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Paly, (fr. palé): when the field is divided by perpendicular lines into an even number of equal parts, the first of which is generally of a metal, and the last of a colour. An uneven number(see barry) would be blazoned as of so many pales. The French term vergetté is used when the pales, or rather palets, are above ten in number.


Paly of six, or and azure--GOURNAY, or GURNEY, Devon.

Paly of four pieces argent and vair--William de LONGCHAMP, Bp. of Ely, 1189-97.

Le Comte de HUNTINGDON, pale d'or et de goules, ung bende noir--Roll, temp. HEN. III.

Monsire FITZNELE, pale argent et gules de vi peeces--Roll, temp. ED. III.

Monsire de STRELLE, pale de vi d'argent et d'asure--Roll, temp. ED. III.

Monsire Hugh MENILL, per pale de xij peces argent et gules a une bend d'asure a trois fers de chevall d'or en la bend--Ibid.

Monsire William de MENILL, port pale de viij peeces argent et gules a une bend d'asur a trois fers de chevall d'or en la bend--Ibid.

Le Sire de GOUSHILL, port d'argent et gules pales, au chief de asur en le cheif une damez(? daunce) or--Ibid.


Again, in the same way as barry so may paly be diversified, e.g. the lines may be undy, and in respect of this a curious expression occurs in the ancient rolls of arms, viz. oundée de long, which means paly wavy, as is evidenced by the ancient arms both of the GERNON and VALOYNE family.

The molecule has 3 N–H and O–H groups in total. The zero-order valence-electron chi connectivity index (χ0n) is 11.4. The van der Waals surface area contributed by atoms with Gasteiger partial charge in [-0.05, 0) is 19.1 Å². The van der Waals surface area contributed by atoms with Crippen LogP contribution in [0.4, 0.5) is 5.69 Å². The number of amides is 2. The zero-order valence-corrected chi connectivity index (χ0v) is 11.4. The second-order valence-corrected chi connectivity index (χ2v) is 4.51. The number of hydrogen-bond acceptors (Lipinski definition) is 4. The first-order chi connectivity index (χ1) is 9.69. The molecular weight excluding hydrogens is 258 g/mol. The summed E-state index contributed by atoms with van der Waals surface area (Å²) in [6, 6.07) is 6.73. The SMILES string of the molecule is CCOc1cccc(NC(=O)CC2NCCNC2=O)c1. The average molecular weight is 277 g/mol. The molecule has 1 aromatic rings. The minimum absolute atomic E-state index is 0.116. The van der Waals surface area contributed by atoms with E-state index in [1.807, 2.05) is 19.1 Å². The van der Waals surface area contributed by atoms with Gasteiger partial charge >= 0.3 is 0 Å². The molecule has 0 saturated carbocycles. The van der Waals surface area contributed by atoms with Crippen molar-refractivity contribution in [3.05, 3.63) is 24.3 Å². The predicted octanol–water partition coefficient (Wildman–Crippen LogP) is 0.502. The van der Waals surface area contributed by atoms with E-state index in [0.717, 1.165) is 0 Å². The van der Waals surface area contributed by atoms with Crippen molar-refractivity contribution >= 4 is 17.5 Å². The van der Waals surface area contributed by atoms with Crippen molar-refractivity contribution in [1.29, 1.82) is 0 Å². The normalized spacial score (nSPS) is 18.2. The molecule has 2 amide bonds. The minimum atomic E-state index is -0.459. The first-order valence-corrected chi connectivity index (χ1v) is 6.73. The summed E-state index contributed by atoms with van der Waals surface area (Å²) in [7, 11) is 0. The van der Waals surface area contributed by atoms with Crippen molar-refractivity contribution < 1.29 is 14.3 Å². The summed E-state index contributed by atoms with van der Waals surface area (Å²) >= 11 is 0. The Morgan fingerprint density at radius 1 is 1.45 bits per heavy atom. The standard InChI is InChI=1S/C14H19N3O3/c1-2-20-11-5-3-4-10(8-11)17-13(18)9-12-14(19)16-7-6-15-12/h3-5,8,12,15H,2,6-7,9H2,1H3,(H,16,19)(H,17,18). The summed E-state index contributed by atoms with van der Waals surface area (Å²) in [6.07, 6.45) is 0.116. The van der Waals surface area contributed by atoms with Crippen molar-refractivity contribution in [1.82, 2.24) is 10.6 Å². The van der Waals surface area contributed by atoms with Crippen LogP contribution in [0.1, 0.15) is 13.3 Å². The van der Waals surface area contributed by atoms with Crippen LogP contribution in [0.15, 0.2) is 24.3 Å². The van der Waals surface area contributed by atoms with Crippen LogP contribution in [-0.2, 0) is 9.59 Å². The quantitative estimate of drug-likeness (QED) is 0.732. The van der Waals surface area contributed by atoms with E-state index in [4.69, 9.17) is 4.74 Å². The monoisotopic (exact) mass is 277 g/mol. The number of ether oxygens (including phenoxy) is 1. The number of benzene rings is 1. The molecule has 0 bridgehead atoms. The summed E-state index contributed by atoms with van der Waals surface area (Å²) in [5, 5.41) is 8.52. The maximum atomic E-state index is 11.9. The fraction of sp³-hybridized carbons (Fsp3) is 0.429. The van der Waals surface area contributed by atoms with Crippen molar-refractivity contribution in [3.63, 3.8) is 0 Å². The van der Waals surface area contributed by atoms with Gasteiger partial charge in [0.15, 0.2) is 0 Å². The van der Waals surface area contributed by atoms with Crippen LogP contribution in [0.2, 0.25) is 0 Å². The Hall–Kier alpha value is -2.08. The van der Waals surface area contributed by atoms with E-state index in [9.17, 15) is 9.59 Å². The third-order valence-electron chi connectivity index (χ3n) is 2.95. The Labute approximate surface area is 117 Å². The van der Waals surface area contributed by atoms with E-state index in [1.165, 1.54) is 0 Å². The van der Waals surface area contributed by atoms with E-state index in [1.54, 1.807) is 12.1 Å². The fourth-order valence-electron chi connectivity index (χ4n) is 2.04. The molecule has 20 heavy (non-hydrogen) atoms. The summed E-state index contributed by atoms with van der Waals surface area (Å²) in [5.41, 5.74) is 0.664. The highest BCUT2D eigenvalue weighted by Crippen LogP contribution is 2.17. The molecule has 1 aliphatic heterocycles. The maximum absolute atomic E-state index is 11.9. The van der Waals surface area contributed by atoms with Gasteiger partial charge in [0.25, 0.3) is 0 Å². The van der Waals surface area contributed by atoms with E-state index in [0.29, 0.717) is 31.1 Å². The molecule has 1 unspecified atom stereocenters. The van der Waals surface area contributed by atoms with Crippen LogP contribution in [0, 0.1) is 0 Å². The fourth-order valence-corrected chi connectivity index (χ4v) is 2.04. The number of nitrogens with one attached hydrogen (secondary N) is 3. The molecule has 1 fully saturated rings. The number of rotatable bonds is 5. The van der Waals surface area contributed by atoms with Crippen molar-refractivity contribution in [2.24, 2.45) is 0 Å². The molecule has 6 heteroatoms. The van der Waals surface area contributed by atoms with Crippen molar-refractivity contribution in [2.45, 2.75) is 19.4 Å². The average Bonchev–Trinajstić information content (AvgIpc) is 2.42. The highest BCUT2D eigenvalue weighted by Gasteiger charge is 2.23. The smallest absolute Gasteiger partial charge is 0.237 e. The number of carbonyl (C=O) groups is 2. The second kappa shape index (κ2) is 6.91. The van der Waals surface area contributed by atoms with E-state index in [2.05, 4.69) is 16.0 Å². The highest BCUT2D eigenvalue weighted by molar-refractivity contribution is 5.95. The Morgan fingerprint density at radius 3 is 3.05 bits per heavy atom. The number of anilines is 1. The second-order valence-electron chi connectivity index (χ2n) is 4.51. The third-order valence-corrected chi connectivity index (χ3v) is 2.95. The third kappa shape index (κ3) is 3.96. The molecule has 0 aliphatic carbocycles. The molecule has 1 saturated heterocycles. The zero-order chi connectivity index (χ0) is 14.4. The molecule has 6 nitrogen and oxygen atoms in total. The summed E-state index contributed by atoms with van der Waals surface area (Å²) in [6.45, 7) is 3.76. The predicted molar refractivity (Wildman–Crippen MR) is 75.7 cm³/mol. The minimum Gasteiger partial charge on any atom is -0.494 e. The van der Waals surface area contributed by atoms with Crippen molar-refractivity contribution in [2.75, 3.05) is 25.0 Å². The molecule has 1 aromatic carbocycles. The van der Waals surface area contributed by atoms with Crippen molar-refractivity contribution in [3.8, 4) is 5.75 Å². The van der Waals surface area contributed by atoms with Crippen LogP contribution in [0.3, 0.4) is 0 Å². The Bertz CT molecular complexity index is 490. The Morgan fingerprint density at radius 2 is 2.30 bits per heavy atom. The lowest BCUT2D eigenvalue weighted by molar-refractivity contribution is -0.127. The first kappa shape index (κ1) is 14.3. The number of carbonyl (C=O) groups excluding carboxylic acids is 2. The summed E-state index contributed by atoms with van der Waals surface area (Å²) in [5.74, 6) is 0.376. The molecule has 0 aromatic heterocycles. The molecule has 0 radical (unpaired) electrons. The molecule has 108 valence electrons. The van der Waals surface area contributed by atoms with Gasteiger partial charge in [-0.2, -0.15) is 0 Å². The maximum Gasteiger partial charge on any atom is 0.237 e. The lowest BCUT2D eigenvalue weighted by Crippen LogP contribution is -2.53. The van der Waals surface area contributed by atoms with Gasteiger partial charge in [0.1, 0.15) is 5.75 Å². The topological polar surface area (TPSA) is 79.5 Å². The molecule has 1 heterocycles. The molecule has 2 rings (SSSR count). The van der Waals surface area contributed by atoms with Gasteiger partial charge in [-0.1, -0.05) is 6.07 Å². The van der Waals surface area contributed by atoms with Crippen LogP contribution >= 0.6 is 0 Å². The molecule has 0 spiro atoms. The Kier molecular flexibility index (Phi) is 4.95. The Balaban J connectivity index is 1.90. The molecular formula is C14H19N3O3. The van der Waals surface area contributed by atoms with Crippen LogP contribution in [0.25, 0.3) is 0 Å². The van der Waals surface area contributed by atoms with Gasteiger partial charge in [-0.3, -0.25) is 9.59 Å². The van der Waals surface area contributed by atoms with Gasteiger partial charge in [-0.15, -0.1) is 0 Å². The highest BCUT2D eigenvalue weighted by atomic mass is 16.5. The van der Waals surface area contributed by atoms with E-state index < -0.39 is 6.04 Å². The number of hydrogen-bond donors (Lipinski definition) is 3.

William GERNON, oundee de long d'argent et de goules--Roll, temp. HEN. III.

Sire William GERNOUN, d'argent a iij peus[=pales] undes de gulys--Roll, temp. ED. II.

Paly wavy of six, gules and argent--GERNON.

Sire William de VALOYNES, oundee de long de argent e de goules--Ibid.

Monsire Warren de VALOINES, port pale de vi peeces unde d'or et gules--Roll, temp. ED. III.

Paly dancetty of six or and gules, all per saltire counterchanged--POUGES.

Paly embattled of eight argent and gules--WIGLEY, co. Derby.

Paly nebuly of six gules and or--MOLEYNS.

Paly bendy lozengy.
Paly bendy lozengy.

But further, in the combination with the bend, &c., a diversity is produced, which has already been referred to under bendy paly, more frequently called paly bendy. One coat of arms is blazoned paly bendy lozengy. And though the term lozengy may seem redundant it appears drawn as in the margin in the note-book of the late Mr.Wyatt Papworth, and varying somewhat from the figure of paly bendy. Paly pily is only another name for pily, but not necessary since the piles are drawn palewise, unless otherwise expressed. Paly saltiery is only a fanciful and vague way od blazoning the arms of POUGES, given above.

Paly bendy lozengy, or and sable--CALVERT, Lord Mayor of London. 1749.

Paly bendy or and gules--CROONE, London.

Paly. See under Pale.

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